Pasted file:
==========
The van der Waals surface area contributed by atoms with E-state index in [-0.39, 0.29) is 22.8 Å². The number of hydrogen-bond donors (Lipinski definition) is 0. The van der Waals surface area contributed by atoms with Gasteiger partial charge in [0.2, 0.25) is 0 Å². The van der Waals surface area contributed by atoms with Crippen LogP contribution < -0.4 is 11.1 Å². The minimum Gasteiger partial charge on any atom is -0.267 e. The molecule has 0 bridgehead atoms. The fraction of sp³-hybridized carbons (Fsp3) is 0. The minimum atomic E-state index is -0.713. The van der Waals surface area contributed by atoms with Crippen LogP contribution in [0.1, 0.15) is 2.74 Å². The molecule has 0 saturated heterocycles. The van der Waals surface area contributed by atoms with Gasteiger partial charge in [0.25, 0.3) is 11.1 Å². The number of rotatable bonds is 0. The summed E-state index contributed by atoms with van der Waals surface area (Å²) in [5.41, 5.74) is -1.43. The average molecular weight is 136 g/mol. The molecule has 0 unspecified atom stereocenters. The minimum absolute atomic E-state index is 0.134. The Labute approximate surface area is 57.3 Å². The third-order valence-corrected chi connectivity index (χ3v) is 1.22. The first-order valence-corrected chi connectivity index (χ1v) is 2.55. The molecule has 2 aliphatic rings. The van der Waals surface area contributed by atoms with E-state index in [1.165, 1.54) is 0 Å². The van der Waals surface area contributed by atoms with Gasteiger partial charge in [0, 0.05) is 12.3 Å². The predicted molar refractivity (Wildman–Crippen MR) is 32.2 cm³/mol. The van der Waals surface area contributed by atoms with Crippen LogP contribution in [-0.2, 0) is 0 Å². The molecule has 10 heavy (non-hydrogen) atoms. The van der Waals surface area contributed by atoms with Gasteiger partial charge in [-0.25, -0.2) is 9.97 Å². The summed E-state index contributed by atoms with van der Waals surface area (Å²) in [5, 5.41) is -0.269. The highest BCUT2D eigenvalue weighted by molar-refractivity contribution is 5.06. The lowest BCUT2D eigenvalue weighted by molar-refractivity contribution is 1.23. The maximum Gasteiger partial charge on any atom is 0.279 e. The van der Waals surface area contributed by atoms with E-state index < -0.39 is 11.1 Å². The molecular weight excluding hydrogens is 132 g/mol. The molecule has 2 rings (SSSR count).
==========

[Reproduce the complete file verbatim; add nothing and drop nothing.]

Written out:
The van der Waals surface area contributed by atoms with E-state index in [-0.39, 0.29) is 22.8 Å². The number of hydrogen-bond donors (Lipinski definition) is 0. The van der Waals surface area contributed by atoms with Gasteiger partial charge in [0.2, 0.25) is 0 Å². The van der Waals surface area contributed by atoms with Crippen LogP contribution < -0.4 is 11.1 Å². The minimum Gasteiger partial charge on any atom is -0.267 e. The molecule has 0 bridgehead atoms. The fraction of sp³-hybridized carbons (Fsp3) is 0. The minimum atomic E-state index is -0.713. The van der Waals surface area contributed by atoms with Crippen LogP contribution in [0.1, 0.15) is 2.74 Å². The molecule has 0 saturated heterocycles. The van der Waals surface area contributed by atoms with Gasteiger partial charge in [0.25, 0.3) is 11.1 Å². The number of rotatable bonds is 0. The summed E-state index contributed by atoms with van der Waals surface area (Å²) in [5.41, 5.74) is -1.43. The average molecular weight is 136 g/mol. The molecule has 0 unspecified atom stereocenters. The minimum absolute atomic E-state index is 0.134. The Labute approximate surface area is 57.3 Å². The third-order valence-corrected chi connectivity index (χ3v) is 1.22. The first-order valence-corrected chi connectivity index (χ1v) is 2.55. The molecule has 2 aliphatic rings. The van der Waals surface area contributed by atoms with E-state index in [1.165, 1.54) is 0 Å². The van der Waals surface area contributed by atoms with Gasteiger partial charge in [0, 0.05) is 12.3 Å². The predicted molar refractivity (Wildman–Crippen MR) is 32.2 cm³/mol. The van der Waals surface area contributed by atoms with Crippen LogP contribution in [-0.2, 0) is 0 Å². The molecule has 10 heavy (non-hydrogen) atoms. The van der Waals surface area contributed by atoms with Gasteiger partial charge in [-0.25, -0.2) is 9.97 Å². The summed E-state index contributed by atoms with van der Waals surface area (Å²) in [5, 5.41) is -0.269. The highest BCUT2D eigenvalue weighted by molar-refractivity contribution is 5.06. The lowest BCUT2D eigenvalue weighted by molar-refractivity contribution is 1.23. The maximum Gasteiger partial charge on any atom is 0.279 e. The van der Waals surface area contributed by atoms with E-state index < -0.39 is 11.1 Å². The molecular weight excluding hydrogens is 132 g/mol. The molecule has 2 rings (SSSR count).